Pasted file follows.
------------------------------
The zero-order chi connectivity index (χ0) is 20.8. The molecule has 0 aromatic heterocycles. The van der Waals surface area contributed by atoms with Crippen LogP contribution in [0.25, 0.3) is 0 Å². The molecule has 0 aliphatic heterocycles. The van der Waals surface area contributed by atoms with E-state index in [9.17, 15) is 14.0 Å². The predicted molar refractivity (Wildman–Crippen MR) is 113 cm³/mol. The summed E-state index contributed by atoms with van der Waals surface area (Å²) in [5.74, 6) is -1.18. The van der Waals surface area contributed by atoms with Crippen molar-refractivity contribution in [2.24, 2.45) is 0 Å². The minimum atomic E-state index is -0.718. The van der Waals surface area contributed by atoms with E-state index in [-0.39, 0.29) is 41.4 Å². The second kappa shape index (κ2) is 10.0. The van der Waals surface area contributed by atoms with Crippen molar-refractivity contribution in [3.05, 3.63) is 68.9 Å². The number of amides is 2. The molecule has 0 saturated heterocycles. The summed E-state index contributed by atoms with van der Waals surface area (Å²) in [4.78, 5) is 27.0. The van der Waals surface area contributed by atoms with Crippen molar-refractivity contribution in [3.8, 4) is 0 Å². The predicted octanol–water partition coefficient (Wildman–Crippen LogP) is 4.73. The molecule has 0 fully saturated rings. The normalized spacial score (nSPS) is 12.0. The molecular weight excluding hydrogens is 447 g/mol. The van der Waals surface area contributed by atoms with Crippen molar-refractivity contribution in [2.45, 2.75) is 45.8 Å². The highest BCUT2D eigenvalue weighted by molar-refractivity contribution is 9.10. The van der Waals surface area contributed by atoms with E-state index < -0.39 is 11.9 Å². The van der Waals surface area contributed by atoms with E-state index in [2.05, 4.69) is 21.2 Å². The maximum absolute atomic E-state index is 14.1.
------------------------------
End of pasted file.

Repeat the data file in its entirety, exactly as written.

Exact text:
The zero-order chi connectivity index (χ0) is 20.8. The molecule has 0 aromatic heterocycles. The van der Waals surface area contributed by atoms with Crippen LogP contribution in [0.25, 0.3) is 0 Å². The molecule has 0 aliphatic heterocycles. The van der Waals surface area contributed by atoms with E-state index in [9.17, 15) is 14.0 Å². The predicted molar refractivity (Wildman–Crippen MR) is 113 cm³/mol. The summed E-state index contributed by atoms with van der Waals surface area (Å²) in [5.74, 6) is -1.18. The van der Waals surface area contributed by atoms with Crippen molar-refractivity contribution in [2.24, 2.45) is 0 Å². The minimum atomic E-state index is -0.718. The van der Waals surface area contributed by atoms with E-state index in [-0.39, 0.29) is 41.4 Å². The second kappa shape index (κ2) is 10.0. The van der Waals surface area contributed by atoms with Crippen molar-refractivity contribution in [3.05, 3.63) is 68.9 Å². The number of amides is 2. The molecule has 0 saturated heterocycles. The summed E-state index contributed by atoms with van der Waals surface area (Å²) in [4.78, 5) is 27.0. The van der Waals surface area contributed by atoms with Crippen molar-refractivity contribution in [3.8, 4) is 0 Å². The predicted octanol–water partition coefficient (Wildman–Crippen LogP) is 4.73. The molecule has 0 fully saturated rings. The normalized spacial score (nSPS) is 12.0. The molecular weight excluding hydrogens is 447 g/mol. The van der Waals surface area contributed by atoms with Crippen molar-refractivity contribution in [2.45, 2.75) is 45.8 Å². The highest BCUT2D eigenvalue weighted by molar-refractivity contribution is 9.10. The van der Waals surface area contributed by atoms with E-state index < -0.39 is 11.9 Å². The van der Waals surface area contributed by atoms with E-state index in [2.05, 4.69) is 21.2 Å². The maximum absolute atomic E-state index is 14.1.